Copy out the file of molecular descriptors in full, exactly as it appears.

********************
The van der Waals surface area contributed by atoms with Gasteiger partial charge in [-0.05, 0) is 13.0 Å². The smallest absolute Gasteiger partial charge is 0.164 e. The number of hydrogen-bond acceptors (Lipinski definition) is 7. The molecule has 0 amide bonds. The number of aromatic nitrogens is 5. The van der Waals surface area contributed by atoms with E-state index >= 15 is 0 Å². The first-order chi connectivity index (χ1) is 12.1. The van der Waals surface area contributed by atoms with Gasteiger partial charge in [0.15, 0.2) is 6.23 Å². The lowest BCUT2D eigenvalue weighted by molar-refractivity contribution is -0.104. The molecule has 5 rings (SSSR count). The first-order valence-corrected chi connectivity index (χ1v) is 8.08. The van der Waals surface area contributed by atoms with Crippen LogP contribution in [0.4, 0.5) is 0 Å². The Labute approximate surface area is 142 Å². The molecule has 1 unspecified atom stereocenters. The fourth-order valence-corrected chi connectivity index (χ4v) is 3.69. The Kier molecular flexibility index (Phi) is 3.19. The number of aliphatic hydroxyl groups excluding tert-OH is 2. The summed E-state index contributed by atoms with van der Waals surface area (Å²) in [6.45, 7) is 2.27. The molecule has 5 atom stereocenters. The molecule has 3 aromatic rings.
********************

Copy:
The van der Waals surface area contributed by atoms with Gasteiger partial charge in [-0.05, 0) is 13.0 Å². The smallest absolute Gasteiger partial charge is 0.164 e. The number of hydrogen-bond acceptors (Lipinski definition) is 7. The molecule has 0 amide bonds. The number of aromatic nitrogens is 5. The van der Waals surface area contributed by atoms with E-state index >= 15 is 0 Å². The first-order chi connectivity index (χ1) is 12.1. The van der Waals surface area contributed by atoms with Gasteiger partial charge in [0.15, 0.2) is 6.23 Å². The lowest BCUT2D eigenvalue weighted by molar-refractivity contribution is -0.104. The molecule has 5 rings (SSSR count). The first-order valence-corrected chi connectivity index (χ1v) is 8.08. The van der Waals surface area contributed by atoms with Crippen LogP contribution in [0.4, 0.5) is 0 Å². The Labute approximate surface area is 142 Å². The molecule has 1 unspecified atom stereocenters. The fourth-order valence-corrected chi connectivity index (χ4v) is 3.69. The Kier molecular flexibility index (Phi) is 3.19. The number of aliphatic hydroxyl groups excluding tert-OH is 2. The summed E-state index contributed by atoms with van der Waals surface area (Å²) in [6.45, 7) is 2.27. The molecule has 5 atom stereocenters. The molecule has 3 aromatic rings.